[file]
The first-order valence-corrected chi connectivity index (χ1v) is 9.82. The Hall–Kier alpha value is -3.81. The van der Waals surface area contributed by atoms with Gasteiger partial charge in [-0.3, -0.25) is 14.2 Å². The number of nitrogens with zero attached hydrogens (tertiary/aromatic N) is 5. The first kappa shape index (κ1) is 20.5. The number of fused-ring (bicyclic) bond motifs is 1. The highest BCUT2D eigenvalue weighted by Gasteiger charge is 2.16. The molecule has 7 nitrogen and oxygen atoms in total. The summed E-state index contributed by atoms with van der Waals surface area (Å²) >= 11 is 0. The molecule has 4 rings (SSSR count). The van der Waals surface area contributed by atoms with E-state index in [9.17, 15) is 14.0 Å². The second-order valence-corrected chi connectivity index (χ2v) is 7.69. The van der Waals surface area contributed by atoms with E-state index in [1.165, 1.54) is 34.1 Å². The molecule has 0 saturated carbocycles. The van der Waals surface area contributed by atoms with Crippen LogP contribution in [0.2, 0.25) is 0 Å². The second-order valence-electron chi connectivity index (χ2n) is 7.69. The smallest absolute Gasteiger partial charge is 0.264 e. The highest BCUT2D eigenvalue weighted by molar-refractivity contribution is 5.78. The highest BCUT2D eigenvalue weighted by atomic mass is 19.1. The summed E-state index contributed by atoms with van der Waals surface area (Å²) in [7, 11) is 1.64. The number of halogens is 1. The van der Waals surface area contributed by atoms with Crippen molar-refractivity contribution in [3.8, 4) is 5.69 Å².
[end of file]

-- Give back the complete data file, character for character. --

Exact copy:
The first-order valence-corrected chi connectivity index (χ1v) is 9.82. The Hall–Kier alpha value is -3.81. The van der Waals surface area contributed by atoms with Gasteiger partial charge in [-0.3, -0.25) is 14.2 Å². The number of nitrogens with zero attached hydrogens (tertiary/aromatic N) is 5. The first kappa shape index (κ1) is 20.5. The number of fused-ring (bicyclic) bond motifs is 1. The highest BCUT2D eigenvalue weighted by Gasteiger charge is 2.16. The molecule has 7 nitrogen and oxygen atoms in total. The summed E-state index contributed by atoms with van der Waals surface area (Å²) >= 11 is 0. The molecule has 4 rings (SSSR count). The van der Waals surface area contributed by atoms with E-state index in [9.17, 15) is 14.0 Å². The second-order valence-corrected chi connectivity index (χ2v) is 7.69. The van der Waals surface area contributed by atoms with E-state index in [1.165, 1.54) is 34.1 Å². The molecule has 0 saturated carbocycles. The van der Waals surface area contributed by atoms with Crippen LogP contribution in [0.2, 0.25) is 0 Å². The second-order valence-electron chi connectivity index (χ2n) is 7.69. The smallest absolute Gasteiger partial charge is 0.264 e. The highest BCUT2D eigenvalue weighted by molar-refractivity contribution is 5.78. The highest BCUT2D eigenvalue weighted by atomic mass is 19.1. The summed E-state index contributed by atoms with van der Waals surface area (Å²) in [7, 11) is 1.64. The number of halogens is 1. The van der Waals surface area contributed by atoms with Crippen molar-refractivity contribution in [3.8, 4) is 5.69 Å².